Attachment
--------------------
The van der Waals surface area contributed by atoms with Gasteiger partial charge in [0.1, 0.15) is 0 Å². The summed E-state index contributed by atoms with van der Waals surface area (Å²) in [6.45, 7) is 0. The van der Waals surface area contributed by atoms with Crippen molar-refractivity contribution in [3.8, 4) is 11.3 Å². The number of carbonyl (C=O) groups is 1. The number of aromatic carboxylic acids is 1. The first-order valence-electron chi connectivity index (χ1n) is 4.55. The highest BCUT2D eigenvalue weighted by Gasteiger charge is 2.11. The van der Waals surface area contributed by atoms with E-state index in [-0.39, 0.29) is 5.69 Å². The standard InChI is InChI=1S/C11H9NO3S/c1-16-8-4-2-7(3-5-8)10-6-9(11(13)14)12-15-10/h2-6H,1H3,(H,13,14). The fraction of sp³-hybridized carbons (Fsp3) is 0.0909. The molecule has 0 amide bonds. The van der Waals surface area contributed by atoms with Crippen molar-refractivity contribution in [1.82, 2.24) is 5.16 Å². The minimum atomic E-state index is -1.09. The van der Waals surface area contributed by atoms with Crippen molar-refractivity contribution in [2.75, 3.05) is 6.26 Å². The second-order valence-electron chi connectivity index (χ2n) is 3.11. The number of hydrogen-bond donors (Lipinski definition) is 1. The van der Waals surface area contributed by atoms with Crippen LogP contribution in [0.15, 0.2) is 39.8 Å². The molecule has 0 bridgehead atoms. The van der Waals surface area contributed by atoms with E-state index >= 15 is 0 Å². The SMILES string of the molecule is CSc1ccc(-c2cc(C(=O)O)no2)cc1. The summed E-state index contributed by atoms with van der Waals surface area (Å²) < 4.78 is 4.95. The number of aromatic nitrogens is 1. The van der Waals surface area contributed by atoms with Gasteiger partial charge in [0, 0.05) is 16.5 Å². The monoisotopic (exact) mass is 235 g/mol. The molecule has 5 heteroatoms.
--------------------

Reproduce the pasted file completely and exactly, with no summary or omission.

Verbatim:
The van der Waals surface area contributed by atoms with Gasteiger partial charge in [0.1, 0.15) is 0 Å². The summed E-state index contributed by atoms with van der Waals surface area (Å²) in [6.45, 7) is 0. The van der Waals surface area contributed by atoms with Crippen molar-refractivity contribution in [3.8, 4) is 11.3 Å². The number of carbonyl (C=O) groups is 1. The number of aromatic carboxylic acids is 1. The first-order valence-electron chi connectivity index (χ1n) is 4.55. The highest BCUT2D eigenvalue weighted by Gasteiger charge is 2.11. The van der Waals surface area contributed by atoms with E-state index in [-0.39, 0.29) is 5.69 Å². The standard InChI is InChI=1S/C11H9NO3S/c1-16-8-4-2-7(3-5-8)10-6-9(11(13)14)12-15-10/h2-6H,1H3,(H,13,14). The fraction of sp³-hybridized carbons (Fsp3) is 0.0909. The molecule has 0 amide bonds. The van der Waals surface area contributed by atoms with Crippen molar-refractivity contribution in [1.82, 2.24) is 5.16 Å². The minimum atomic E-state index is -1.09. The van der Waals surface area contributed by atoms with Crippen molar-refractivity contribution in [2.75, 3.05) is 6.26 Å². The second-order valence-electron chi connectivity index (χ2n) is 3.11. The number of hydrogen-bond donors (Lipinski definition) is 1. The van der Waals surface area contributed by atoms with Crippen LogP contribution in [0.15, 0.2) is 39.8 Å². The molecule has 0 bridgehead atoms. The van der Waals surface area contributed by atoms with E-state index >= 15 is 0 Å². The SMILES string of the molecule is CSc1ccc(-c2cc(C(=O)O)no2)cc1. The summed E-state index contributed by atoms with van der Waals surface area (Å²) < 4.78 is 4.95. The number of aromatic nitrogens is 1. The van der Waals surface area contributed by atoms with Gasteiger partial charge in [0, 0.05) is 16.5 Å². The monoisotopic (exact) mass is 235 g/mol. The molecule has 5 heteroatoms.